UK-headquartered but nowadays US-centred arms globocorp BAE Systems has confessed to corporate wrongdoing and will pay hefty fines on both sides of the Atlantic.
Most of today's revelations in the case are unsurprising - BAE has reportedly confessed to violations under US law with respect to aspects of the vast, highly controversial al-Yamamah deal of the 1980s and 90s under which it supplied a variety of jets and other kit to Saudi Arabia.
The firm has also settled with the UK's Serious Fraud Office over a deal in which it sold Tanzania a radar system in 1999.
These investigations related to corruption - alleged payment of kickbacks to officials of the purchasing countries. The rough outlines of the cases were well known, and regardless of legal wrangling in western courts such bribery is well-nigh universal in developing-world arms deals.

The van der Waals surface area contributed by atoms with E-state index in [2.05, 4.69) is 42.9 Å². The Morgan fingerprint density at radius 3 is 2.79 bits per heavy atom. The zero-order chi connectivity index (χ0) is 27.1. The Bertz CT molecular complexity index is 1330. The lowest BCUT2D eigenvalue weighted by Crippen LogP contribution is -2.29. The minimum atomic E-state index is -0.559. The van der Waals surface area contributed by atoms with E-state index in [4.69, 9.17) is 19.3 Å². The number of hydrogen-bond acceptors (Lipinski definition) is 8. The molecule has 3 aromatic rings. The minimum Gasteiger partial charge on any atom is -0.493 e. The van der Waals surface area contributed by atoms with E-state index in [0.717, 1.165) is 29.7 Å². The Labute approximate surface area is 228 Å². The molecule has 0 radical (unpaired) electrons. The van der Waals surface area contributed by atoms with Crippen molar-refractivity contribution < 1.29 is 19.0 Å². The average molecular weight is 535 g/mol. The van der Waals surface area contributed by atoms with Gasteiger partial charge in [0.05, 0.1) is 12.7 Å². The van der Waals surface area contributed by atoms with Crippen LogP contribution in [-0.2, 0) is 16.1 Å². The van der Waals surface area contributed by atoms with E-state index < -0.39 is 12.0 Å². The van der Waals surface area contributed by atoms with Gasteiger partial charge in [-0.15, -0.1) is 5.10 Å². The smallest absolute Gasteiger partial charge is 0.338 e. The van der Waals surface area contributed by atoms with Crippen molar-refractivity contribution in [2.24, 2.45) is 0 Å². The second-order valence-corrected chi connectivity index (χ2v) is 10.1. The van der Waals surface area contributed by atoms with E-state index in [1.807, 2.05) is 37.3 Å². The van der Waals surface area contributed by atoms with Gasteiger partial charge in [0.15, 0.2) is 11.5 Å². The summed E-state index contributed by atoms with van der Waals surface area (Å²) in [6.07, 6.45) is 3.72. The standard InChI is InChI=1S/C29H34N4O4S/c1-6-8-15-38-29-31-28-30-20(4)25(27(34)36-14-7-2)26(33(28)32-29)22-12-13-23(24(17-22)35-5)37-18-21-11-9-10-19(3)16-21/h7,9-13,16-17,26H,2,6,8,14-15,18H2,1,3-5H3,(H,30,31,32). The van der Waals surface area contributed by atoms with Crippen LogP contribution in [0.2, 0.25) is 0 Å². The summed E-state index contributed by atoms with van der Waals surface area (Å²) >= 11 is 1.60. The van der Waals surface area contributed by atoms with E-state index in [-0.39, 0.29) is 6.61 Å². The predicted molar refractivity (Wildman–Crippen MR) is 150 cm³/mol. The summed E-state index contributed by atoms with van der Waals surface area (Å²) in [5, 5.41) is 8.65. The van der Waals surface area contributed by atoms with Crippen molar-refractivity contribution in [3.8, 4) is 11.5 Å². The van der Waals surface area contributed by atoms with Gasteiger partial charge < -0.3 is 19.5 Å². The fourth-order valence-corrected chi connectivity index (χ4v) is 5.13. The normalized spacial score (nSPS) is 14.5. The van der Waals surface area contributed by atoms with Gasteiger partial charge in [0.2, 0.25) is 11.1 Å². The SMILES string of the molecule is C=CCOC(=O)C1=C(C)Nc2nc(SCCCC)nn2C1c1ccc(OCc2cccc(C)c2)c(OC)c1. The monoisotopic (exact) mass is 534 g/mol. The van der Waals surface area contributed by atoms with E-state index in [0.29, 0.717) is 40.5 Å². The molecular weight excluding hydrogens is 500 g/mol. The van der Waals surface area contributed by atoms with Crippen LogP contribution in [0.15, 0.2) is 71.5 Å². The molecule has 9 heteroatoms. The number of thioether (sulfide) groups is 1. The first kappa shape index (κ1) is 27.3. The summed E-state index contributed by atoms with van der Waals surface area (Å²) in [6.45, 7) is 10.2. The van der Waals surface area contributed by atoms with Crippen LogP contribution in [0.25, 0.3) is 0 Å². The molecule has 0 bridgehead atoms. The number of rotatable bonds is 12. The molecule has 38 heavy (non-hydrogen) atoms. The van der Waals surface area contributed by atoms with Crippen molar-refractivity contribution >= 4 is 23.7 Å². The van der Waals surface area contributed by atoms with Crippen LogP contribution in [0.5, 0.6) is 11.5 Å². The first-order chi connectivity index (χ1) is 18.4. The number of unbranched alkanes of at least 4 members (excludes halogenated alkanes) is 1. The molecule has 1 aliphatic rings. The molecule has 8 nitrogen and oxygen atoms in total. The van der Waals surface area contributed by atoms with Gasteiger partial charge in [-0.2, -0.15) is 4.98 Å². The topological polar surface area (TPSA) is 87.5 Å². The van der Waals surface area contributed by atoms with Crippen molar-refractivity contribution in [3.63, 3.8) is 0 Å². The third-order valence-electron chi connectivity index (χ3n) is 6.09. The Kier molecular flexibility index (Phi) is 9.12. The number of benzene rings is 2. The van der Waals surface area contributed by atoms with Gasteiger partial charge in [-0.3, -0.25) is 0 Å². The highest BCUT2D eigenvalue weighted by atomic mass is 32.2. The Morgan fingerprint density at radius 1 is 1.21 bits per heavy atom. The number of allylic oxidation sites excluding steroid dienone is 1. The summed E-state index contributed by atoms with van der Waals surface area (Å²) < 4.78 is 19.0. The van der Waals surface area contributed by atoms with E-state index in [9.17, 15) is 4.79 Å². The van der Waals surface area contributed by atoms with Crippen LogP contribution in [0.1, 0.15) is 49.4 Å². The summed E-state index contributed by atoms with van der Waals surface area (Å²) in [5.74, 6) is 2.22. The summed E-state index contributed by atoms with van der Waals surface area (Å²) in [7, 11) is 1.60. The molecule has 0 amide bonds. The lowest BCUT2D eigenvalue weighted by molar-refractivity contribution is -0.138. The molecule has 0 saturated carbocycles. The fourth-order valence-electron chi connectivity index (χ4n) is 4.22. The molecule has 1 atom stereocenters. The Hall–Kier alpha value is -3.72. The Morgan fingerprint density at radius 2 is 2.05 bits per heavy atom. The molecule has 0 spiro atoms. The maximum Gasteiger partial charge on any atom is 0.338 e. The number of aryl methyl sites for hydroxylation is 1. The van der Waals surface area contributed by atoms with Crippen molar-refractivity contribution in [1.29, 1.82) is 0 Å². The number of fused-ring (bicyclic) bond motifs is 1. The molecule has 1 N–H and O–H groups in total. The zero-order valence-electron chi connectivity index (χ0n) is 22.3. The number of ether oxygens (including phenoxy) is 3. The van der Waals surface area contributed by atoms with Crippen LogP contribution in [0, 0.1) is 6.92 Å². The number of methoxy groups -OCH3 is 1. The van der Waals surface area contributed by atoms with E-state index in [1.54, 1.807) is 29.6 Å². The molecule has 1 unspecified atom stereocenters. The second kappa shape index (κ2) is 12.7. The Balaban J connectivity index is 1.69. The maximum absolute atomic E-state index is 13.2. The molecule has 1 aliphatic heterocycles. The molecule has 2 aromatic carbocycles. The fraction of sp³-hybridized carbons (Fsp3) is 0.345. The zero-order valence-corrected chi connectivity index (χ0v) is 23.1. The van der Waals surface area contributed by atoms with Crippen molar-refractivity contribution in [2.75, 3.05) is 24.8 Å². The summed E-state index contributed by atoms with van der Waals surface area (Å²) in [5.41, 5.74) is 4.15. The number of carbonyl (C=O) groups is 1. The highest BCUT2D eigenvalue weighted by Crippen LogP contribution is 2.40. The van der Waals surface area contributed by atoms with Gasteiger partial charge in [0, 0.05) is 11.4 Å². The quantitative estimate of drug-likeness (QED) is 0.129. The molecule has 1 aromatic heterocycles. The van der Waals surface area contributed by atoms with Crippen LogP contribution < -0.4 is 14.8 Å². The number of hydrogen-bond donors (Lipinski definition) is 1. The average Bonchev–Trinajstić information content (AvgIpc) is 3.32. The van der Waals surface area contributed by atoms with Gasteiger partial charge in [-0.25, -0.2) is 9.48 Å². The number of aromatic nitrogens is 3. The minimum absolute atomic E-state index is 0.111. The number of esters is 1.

The company has admitted to violation of US rules across a number of countries and agreed to pay a $400m fine to Washington over these and al-Yamamah.
According to an SFO statement, BAE "will plead guilty in the [UK] Crown Court to an offence under section 221 of the Companies Act 1985 of failing to keep reasonably accurate accounting records in relation to its activities in Tanzania."
It adds, "The company will pay £30 million comprising a financial order to be determined by a Crown Court judge with the balance paid as an ex gratia payment for the benefit of the people of Tanzania."
Today BAE may finally have put its bribery-haunted past behind it: the firm admits to no other such activities in recent years, when they became unambiguously illegal under UK law.
More detail on the US end of the case as we get it. ®